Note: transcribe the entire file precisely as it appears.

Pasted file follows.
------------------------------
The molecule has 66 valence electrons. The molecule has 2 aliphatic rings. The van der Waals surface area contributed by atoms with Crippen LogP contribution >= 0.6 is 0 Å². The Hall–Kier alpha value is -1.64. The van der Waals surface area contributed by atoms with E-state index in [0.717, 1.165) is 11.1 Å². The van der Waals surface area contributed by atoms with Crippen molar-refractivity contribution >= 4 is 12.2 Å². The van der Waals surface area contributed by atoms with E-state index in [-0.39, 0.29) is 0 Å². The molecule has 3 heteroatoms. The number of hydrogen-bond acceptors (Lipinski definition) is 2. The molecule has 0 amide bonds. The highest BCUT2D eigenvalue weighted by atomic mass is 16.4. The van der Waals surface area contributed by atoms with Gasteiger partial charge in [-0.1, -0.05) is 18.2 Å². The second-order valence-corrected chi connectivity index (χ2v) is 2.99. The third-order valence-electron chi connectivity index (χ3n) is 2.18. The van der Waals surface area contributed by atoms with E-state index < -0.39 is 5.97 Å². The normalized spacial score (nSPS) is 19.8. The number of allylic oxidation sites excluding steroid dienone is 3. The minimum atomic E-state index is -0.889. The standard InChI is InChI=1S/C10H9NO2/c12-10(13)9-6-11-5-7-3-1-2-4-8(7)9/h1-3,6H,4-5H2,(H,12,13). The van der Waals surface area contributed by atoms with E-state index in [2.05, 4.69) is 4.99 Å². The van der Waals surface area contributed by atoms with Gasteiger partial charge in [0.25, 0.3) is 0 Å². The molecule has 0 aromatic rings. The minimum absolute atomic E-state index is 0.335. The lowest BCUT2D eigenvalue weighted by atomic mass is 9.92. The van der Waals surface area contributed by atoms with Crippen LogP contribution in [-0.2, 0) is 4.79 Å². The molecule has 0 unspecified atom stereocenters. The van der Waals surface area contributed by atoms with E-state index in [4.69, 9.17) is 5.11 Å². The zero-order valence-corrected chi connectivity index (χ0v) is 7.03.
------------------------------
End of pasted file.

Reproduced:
The molecule has 66 valence electrons. The molecule has 2 aliphatic rings. The van der Waals surface area contributed by atoms with Crippen LogP contribution >= 0.6 is 0 Å². The Hall–Kier alpha value is -1.64. The van der Waals surface area contributed by atoms with E-state index in [0.717, 1.165) is 11.1 Å². The van der Waals surface area contributed by atoms with Crippen molar-refractivity contribution >= 4 is 12.2 Å². The van der Waals surface area contributed by atoms with E-state index in [-0.39, 0.29) is 0 Å². The molecule has 3 heteroatoms. The number of hydrogen-bond acceptors (Lipinski definition) is 2. The molecule has 0 amide bonds. The highest BCUT2D eigenvalue weighted by atomic mass is 16.4. The van der Waals surface area contributed by atoms with Gasteiger partial charge in [-0.1, -0.05) is 18.2 Å². The second-order valence-corrected chi connectivity index (χ2v) is 2.99. The third-order valence-electron chi connectivity index (χ3n) is 2.18. The van der Waals surface area contributed by atoms with E-state index < -0.39 is 5.97 Å². The normalized spacial score (nSPS) is 19.8. The number of allylic oxidation sites excluding steroid dienone is 3. The minimum atomic E-state index is -0.889. The standard InChI is InChI=1S/C10H9NO2/c12-10(13)9-6-11-5-7-3-1-2-4-8(7)9/h1-3,6H,4-5H2,(H,12,13). The van der Waals surface area contributed by atoms with E-state index in [2.05, 4.69) is 4.99 Å². The van der Waals surface area contributed by atoms with Gasteiger partial charge in [0.25, 0.3) is 0 Å². The molecule has 0 aromatic rings. The minimum absolute atomic E-state index is 0.335. The lowest BCUT2D eigenvalue weighted by atomic mass is 9.92. The van der Waals surface area contributed by atoms with Crippen LogP contribution in [-0.2, 0) is 4.79 Å². The molecule has 0 unspecified atom stereocenters. The van der Waals surface area contributed by atoms with E-state index in [4.69, 9.17) is 5.11 Å². The zero-order valence-corrected chi connectivity index (χ0v) is 7.03.